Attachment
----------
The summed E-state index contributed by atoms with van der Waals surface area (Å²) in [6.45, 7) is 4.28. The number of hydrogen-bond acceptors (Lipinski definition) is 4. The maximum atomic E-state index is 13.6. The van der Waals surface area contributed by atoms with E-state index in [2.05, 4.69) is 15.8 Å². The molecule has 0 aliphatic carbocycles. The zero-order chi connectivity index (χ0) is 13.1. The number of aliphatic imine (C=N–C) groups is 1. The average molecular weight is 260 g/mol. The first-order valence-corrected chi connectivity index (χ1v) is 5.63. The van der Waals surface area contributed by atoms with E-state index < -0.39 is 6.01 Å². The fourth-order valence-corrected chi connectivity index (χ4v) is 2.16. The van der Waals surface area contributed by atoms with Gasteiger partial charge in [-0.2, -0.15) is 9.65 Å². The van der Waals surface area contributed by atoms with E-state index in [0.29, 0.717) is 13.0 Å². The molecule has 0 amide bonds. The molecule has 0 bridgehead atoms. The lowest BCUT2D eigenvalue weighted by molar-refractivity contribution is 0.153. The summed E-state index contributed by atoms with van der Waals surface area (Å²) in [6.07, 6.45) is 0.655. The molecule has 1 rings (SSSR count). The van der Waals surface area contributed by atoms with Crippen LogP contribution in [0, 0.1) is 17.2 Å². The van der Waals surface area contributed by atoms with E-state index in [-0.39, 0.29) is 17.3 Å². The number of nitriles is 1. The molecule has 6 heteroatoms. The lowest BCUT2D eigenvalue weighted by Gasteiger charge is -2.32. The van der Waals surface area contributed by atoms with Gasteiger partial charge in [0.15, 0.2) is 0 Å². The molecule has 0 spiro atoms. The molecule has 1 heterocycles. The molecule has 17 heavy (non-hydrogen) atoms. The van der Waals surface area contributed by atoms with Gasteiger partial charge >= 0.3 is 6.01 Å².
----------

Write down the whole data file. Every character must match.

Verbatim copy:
The summed E-state index contributed by atoms with van der Waals surface area (Å²) in [6.45, 7) is 4.28. The number of hydrogen-bond acceptors (Lipinski definition) is 4. The maximum atomic E-state index is 13.6. The van der Waals surface area contributed by atoms with E-state index in [2.05, 4.69) is 15.8 Å². The molecule has 0 aliphatic carbocycles. The zero-order chi connectivity index (χ0) is 13.1. The number of aliphatic imine (C=N–C) groups is 1. The average molecular weight is 260 g/mol. The first-order valence-corrected chi connectivity index (χ1v) is 5.63. The van der Waals surface area contributed by atoms with E-state index < -0.39 is 6.01 Å². The fourth-order valence-corrected chi connectivity index (χ4v) is 2.16. The van der Waals surface area contributed by atoms with Gasteiger partial charge in [-0.2, -0.15) is 9.65 Å². The van der Waals surface area contributed by atoms with E-state index in [0.29, 0.717) is 13.0 Å². The molecule has 0 amide bonds. The molecule has 0 bridgehead atoms. The lowest BCUT2D eigenvalue weighted by molar-refractivity contribution is 0.153. The summed E-state index contributed by atoms with van der Waals surface area (Å²) in [6.07, 6.45) is 0.655. The molecule has 1 rings (SSSR count). The van der Waals surface area contributed by atoms with Crippen LogP contribution in [0, 0.1) is 17.2 Å². The van der Waals surface area contributed by atoms with E-state index in [-0.39, 0.29) is 17.3 Å². The number of nitriles is 1. The molecule has 6 heteroatoms. The lowest BCUT2D eigenvalue weighted by Gasteiger charge is -2.32. The van der Waals surface area contributed by atoms with Gasteiger partial charge in [0.15, 0.2) is 0 Å². The molecule has 0 spiro atoms. The molecule has 1 heterocycles. The molecule has 17 heavy (non-hydrogen) atoms. The van der Waals surface area contributed by atoms with Gasteiger partial charge >= 0.3 is 6.01 Å².